If ever there were a poster child for the phrase “It takes a village,” it might just be the beautification of Fayette.
It’s a tale that includes the mayor (and previous mayor) of the west Alabama town and the beautification committee and garden club, too, of course. But it’s a story that also includes lifelong residents and newcomers, a couple on a mission and about 200 prisoners from the city jail.
Oh, and frogs, which we’ll get to later.
All of this is being done in an effort to spruce up Fayette, not only for its 4,500 residents, but also to attract new businesses to the community.
It all started back in the 1970s, when John and Doris Brasher, longtime owners of a convenience store on Highway 96, decided to move their popular home Christmas light display to Fayette Park.
“It’s gotten bigger and bigger ever since,” says John Brasher. “About 4,000 cars came through last year.”
But that was only the beginning. The Brashers fixed up a popular triangle in town, and many other projects followed. And all with an interesting workforce, turning to the local jail and its inmates.
“Most of them were in jail and on drugs, and we wanted to get them off of drugs,” John Brasher says.
And it’s worked. The Brashers estimate they’ve used about 200 women from the jail over the years, with about half of them getting off drugs and leading a cleaner life. Their efforts have earned them the National Garden Club Special Achievement Award of Merit. Their efforts have also changed lives.
“I couldn’t believe that they cared so much,” says Jennifer Chaney, who worked on the Brashers’ clean-up crew. “I’ve been clean four years now and going to school for human services. I’ve got a lot of things going for me, and it all started with somebody giving me a chance.”
Others, like Heather Glasgow and Courtney Whitehead, echo those sentiments, saying working with the Brashers taught them life skills and helped spruce up the community, too.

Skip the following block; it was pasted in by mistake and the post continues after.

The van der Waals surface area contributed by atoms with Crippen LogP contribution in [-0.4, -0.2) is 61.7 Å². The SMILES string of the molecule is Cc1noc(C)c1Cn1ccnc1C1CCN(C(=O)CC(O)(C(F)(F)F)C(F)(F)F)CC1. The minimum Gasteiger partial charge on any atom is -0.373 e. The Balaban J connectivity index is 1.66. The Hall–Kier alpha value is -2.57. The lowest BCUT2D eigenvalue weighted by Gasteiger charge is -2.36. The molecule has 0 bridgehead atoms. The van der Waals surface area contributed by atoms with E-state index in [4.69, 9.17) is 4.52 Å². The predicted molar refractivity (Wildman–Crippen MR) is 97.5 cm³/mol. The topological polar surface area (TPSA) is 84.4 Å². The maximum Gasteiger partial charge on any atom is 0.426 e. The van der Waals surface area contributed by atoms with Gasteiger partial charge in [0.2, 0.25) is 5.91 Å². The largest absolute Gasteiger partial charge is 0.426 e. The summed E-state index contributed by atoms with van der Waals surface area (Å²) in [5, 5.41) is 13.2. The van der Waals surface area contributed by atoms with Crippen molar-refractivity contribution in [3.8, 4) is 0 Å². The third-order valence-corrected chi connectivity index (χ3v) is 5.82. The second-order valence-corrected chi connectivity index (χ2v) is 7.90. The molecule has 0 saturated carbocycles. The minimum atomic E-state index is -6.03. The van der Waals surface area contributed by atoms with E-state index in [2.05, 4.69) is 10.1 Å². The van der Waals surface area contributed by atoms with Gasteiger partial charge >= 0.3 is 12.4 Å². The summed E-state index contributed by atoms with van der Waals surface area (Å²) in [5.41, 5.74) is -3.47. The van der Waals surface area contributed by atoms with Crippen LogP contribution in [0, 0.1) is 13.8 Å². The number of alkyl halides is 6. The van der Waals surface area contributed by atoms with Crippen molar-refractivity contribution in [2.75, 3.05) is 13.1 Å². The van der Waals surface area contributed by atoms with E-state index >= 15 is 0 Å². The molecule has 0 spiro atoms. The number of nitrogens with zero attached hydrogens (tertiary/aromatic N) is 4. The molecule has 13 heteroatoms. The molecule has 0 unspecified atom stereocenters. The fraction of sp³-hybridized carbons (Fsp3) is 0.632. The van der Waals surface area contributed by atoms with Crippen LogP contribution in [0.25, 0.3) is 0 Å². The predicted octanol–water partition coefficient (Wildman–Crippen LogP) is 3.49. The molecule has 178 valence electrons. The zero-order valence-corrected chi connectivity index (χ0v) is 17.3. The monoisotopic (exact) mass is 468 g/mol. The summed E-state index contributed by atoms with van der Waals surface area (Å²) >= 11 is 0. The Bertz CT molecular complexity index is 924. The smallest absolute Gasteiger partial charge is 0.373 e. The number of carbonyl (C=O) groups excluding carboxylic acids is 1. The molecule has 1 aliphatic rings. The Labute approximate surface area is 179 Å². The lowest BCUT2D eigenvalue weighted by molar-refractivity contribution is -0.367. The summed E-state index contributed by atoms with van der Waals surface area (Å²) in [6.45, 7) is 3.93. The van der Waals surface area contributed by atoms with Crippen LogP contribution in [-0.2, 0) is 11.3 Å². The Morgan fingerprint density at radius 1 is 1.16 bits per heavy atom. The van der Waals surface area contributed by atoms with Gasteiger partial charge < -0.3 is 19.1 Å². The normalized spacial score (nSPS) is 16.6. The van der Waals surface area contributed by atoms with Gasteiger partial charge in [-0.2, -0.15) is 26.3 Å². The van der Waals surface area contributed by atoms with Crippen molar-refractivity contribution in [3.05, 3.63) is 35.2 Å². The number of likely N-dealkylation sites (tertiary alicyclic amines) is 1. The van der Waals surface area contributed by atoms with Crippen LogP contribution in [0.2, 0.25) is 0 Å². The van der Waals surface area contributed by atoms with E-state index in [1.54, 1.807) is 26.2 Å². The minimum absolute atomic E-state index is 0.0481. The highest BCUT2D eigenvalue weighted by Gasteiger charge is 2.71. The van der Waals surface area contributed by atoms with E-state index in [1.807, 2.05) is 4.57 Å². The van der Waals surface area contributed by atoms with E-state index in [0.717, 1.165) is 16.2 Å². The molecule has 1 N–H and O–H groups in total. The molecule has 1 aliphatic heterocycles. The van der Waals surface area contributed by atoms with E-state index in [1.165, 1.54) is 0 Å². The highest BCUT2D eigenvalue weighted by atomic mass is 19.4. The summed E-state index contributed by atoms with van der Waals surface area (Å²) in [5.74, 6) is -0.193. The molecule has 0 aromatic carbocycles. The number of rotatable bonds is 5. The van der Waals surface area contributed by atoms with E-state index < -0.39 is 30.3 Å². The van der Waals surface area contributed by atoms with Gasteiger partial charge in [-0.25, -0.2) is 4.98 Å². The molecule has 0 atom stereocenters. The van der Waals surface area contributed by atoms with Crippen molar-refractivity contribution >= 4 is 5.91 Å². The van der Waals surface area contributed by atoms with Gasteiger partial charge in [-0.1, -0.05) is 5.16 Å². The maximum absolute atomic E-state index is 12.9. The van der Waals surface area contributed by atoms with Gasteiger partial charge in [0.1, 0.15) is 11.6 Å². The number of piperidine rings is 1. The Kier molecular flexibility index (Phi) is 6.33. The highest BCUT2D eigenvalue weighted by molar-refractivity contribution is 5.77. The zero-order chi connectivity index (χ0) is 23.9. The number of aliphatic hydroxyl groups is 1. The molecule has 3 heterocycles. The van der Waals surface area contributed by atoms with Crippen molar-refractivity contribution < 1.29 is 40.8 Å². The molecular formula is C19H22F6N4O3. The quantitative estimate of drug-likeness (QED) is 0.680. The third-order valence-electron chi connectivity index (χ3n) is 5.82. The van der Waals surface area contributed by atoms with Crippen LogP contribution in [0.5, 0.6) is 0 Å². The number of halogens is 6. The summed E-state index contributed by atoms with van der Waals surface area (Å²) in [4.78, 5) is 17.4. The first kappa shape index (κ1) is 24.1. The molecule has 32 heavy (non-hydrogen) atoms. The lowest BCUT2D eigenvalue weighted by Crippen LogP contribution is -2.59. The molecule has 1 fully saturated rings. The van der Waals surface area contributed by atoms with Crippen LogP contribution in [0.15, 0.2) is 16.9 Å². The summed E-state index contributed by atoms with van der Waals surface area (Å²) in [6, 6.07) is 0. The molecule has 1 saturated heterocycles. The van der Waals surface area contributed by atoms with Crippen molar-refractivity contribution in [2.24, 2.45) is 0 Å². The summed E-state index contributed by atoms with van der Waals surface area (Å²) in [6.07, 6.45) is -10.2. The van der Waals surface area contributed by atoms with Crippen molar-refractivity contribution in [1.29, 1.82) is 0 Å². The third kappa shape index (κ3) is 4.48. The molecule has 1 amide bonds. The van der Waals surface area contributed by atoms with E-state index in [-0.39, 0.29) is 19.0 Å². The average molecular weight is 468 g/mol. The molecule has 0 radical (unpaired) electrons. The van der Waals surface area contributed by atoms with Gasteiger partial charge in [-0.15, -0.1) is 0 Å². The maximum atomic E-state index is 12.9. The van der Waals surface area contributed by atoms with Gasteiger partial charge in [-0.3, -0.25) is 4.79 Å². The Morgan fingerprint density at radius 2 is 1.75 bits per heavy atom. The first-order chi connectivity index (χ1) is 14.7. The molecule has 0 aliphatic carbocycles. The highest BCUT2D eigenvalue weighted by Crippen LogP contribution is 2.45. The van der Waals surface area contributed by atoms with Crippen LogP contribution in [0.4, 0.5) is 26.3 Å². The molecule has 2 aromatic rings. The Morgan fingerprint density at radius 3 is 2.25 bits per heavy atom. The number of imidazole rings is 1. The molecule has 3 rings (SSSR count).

“I did some college classes and graduated from HVAC class, and it all started with them,” Whitehead says.
The beautification of Fayette started with the Brashers, too, to hear others tell it.
“It’s amazing what they’ve been able to do,” says Ron Davis. “They are the heart and soul of all of this.”
Davis got involved in Fayette’s resurgence in 2010, when then-Mayor Ray Nelson put together the Fayette Beautification Committee. The committee’s first big project was the community center, which was “run down, needed painting and needed roof work,” Nelson says.
Nelson turned to Davis, who was plant manager at ZF. Davis has gone on to become president of his own company and of the Alabama Automotive Manufacturing Association.
But he recalls those Fayette days vividly.
“There were pretty significant needs in Fayette around the community center,” recalls Davis, the first chairman of the beautification committee. “We decided to use some of the skill out of the automotive industry. The team came to Fayette and did the repairs. Repainted the tin roof, repainted the inside.”
That transformation was just the beginning of the work of the beautification committee. “They’ve done some amazing things,” Nelson says.
What followed were smaller projects — a sign in front of the community center, a fencing project at the elementary school — and much bigger ones.